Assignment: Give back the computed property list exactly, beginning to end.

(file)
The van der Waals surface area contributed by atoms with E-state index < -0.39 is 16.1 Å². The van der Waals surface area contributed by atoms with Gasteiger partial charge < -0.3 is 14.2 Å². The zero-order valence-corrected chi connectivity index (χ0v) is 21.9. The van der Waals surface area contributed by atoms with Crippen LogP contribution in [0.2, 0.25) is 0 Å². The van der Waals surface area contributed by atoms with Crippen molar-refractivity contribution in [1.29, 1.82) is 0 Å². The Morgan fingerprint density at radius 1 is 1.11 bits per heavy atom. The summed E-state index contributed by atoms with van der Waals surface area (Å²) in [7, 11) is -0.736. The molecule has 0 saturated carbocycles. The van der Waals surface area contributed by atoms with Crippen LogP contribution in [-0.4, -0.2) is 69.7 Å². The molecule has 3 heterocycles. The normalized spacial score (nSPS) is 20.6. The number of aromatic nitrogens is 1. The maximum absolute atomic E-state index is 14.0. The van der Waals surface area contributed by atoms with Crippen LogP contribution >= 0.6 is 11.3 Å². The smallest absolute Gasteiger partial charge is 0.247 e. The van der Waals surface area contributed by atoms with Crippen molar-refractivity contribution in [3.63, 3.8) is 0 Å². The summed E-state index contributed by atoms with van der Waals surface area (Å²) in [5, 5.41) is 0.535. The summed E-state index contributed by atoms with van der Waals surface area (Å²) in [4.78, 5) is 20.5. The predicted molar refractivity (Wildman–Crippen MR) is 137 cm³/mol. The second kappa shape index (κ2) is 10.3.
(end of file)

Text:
The van der Waals surface area contributed by atoms with E-state index < -0.39 is 16.1 Å². The van der Waals surface area contributed by atoms with Gasteiger partial charge < -0.3 is 14.2 Å². The zero-order valence-corrected chi connectivity index (χ0v) is 21.9. The van der Waals surface area contributed by atoms with Crippen LogP contribution in [0.2, 0.25) is 0 Å². The van der Waals surface area contributed by atoms with Crippen molar-refractivity contribution in [1.29, 1.82) is 0 Å². The Morgan fingerprint density at radius 1 is 1.11 bits per heavy atom. The summed E-state index contributed by atoms with van der Waals surface area (Å²) in [7, 11) is -0.736. The molecule has 0 saturated carbocycles. The van der Waals surface area contributed by atoms with Crippen LogP contribution in [-0.4, -0.2) is 69.7 Å². The molecule has 3 heterocycles. The normalized spacial score (nSPS) is 20.6. The number of aromatic nitrogens is 1. The maximum absolute atomic E-state index is 14.0. The van der Waals surface area contributed by atoms with Crippen LogP contribution >= 0.6 is 11.3 Å². The smallest absolute Gasteiger partial charge is 0.247 e. The van der Waals surface area contributed by atoms with Crippen molar-refractivity contribution in [3.63, 3.8) is 0 Å². The summed E-state index contributed by atoms with van der Waals surface area (Å²) in [5, 5.41) is 0.535. The summed E-state index contributed by atoms with van der Waals surface area (Å²) in [4.78, 5) is 20.5. The predicted molar refractivity (Wildman–Crippen MR) is 137 cm³/mol. The second kappa shape index (κ2) is 10.3.